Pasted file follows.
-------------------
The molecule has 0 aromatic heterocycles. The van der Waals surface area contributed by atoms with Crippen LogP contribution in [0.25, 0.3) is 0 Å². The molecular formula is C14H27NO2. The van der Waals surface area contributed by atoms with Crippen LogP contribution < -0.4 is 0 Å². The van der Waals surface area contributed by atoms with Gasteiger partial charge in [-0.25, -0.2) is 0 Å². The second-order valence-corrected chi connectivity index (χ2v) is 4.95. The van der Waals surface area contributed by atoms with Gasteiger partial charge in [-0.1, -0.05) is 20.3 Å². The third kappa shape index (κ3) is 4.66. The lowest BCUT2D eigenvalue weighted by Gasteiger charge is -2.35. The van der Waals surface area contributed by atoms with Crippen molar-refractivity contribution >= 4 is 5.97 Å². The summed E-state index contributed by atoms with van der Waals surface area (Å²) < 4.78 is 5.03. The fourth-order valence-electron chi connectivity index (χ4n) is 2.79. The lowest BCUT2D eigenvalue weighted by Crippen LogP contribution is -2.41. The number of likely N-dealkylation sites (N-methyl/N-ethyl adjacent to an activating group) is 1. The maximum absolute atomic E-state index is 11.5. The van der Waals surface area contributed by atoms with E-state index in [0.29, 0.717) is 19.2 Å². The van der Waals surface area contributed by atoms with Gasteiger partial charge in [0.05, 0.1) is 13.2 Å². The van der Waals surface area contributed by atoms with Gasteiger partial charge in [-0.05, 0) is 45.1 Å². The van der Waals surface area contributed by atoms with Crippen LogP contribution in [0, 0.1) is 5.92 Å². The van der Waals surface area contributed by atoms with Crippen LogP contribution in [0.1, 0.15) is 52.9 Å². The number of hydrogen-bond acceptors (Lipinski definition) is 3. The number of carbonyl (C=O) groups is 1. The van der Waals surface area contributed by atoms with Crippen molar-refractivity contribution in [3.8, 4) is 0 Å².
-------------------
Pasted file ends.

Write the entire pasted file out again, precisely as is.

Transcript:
The molecule has 0 aromatic heterocycles. The van der Waals surface area contributed by atoms with Crippen LogP contribution in [0.25, 0.3) is 0 Å². The molecular formula is C14H27NO2. The van der Waals surface area contributed by atoms with Crippen LogP contribution < -0.4 is 0 Å². The van der Waals surface area contributed by atoms with Gasteiger partial charge in [-0.25, -0.2) is 0 Å². The second-order valence-corrected chi connectivity index (χ2v) is 4.95. The van der Waals surface area contributed by atoms with Gasteiger partial charge in [-0.1, -0.05) is 20.3 Å². The third kappa shape index (κ3) is 4.66. The lowest BCUT2D eigenvalue weighted by Gasteiger charge is -2.35. The van der Waals surface area contributed by atoms with Crippen molar-refractivity contribution >= 4 is 5.97 Å². The summed E-state index contributed by atoms with van der Waals surface area (Å²) < 4.78 is 5.03. The fourth-order valence-electron chi connectivity index (χ4n) is 2.79. The lowest BCUT2D eigenvalue weighted by Crippen LogP contribution is -2.41. The number of likely N-dealkylation sites (N-methyl/N-ethyl adjacent to an activating group) is 1. The maximum absolute atomic E-state index is 11.5. The van der Waals surface area contributed by atoms with E-state index in [0.29, 0.717) is 19.2 Å². The van der Waals surface area contributed by atoms with Gasteiger partial charge in [0.05, 0.1) is 13.2 Å². The van der Waals surface area contributed by atoms with Gasteiger partial charge in [-0.05, 0) is 45.1 Å². The van der Waals surface area contributed by atoms with Crippen LogP contribution in [0, 0.1) is 5.92 Å². The van der Waals surface area contributed by atoms with Crippen LogP contribution in [0.1, 0.15) is 52.9 Å². The number of hydrogen-bond acceptors (Lipinski definition) is 3. The number of carbonyl (C=O) groups is 1. The van der Waals surface area contributed by atoms with Crippen molar-refractivity contribution in [3.8, 4) is 0 Å².